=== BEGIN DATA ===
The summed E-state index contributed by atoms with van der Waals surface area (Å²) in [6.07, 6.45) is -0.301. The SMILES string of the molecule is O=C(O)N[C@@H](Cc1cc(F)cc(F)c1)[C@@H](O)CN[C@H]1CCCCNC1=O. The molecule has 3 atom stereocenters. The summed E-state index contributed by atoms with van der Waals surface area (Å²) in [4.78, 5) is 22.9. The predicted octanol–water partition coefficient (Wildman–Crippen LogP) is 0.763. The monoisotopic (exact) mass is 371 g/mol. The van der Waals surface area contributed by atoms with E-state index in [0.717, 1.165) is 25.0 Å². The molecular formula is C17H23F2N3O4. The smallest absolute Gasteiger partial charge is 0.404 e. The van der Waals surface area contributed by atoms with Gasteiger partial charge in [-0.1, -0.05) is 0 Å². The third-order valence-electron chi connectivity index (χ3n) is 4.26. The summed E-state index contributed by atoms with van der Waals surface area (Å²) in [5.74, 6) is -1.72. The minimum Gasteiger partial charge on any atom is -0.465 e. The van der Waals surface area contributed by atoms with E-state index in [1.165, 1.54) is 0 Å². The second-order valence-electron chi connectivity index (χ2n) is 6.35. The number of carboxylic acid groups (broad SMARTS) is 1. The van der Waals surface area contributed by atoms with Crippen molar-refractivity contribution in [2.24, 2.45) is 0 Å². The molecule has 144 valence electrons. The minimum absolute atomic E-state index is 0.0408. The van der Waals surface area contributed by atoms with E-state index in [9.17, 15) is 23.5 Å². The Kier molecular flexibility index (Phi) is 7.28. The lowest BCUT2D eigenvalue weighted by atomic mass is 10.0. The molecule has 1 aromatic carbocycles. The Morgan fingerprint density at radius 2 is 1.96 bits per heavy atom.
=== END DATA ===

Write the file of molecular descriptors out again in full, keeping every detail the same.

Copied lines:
The summed E-state index contributed by atoms with van der Waals surface area (Å²) in [6.07, 6.45) is -0.301. The SMILES string of the molecule is O=C(O)N[C@@H](Cc1cc(F)cc(F)c1)[C@@H](O)CN[C@H]1CCCCNC1=O. The molecule has 3 atom stereocenters. The summed E-state index contributed by atoms with van der Waals surface area (Å²) in [4.78, 5) is 22.9. The predicted octanol–water partition coefficient (Wildman–Crippen LogP) is 0.763. The monoisotopic (exact) mass is 371 g/mol. The van der Waals surface area contributed by atoms with E-state index in [0.717, 1.165) is 25.0 Å². The molecular formula is C17H23F2N3O4. The smallest absolute Gasteiger partial charge is 0.404 e. The van der Waals surface area contributed by atoms with Gasteiger partial charge in [-0.1, -0.05) is 0 Å². The third-order valence-electron chi connectivity index (χ3n) is 4.26. The summed E-state index contributed by atoms with van der Waals surface area (Å²) in [5.74, 6) is -1.72. The minimum Gasteiger partial charge on any atom is -0.465 e. The van der Waals surface area contributed by atoms with E-state index in [1.165, 1.54) is 0 Å². The second-order valence-electron chi connectivity index (χ2n) is 6.35. The number of carboxylic acid groups (broad SMARTS) is 1. The van der Waals surface area contributed by atoms with Crippen molar-refractivity contribution in [2.24, 2.45) is 0 Å². The molecule has 144 valence electrons. The minimum absolute atomic E-state index is 0.0408. The van der Waals surface area contributed by atoms with E-state index in [9.17, 15) is 23.5 Å². The Kier molecular flexibility index (Phi) is 7.28. The lowest BCUT2D eigenvalue weighted by atomic mass is 10.0. The molecule has 1 aromatic carbocycles. The Morgan fingerprint density at radius 2 is 1.96 bits per heavy atom.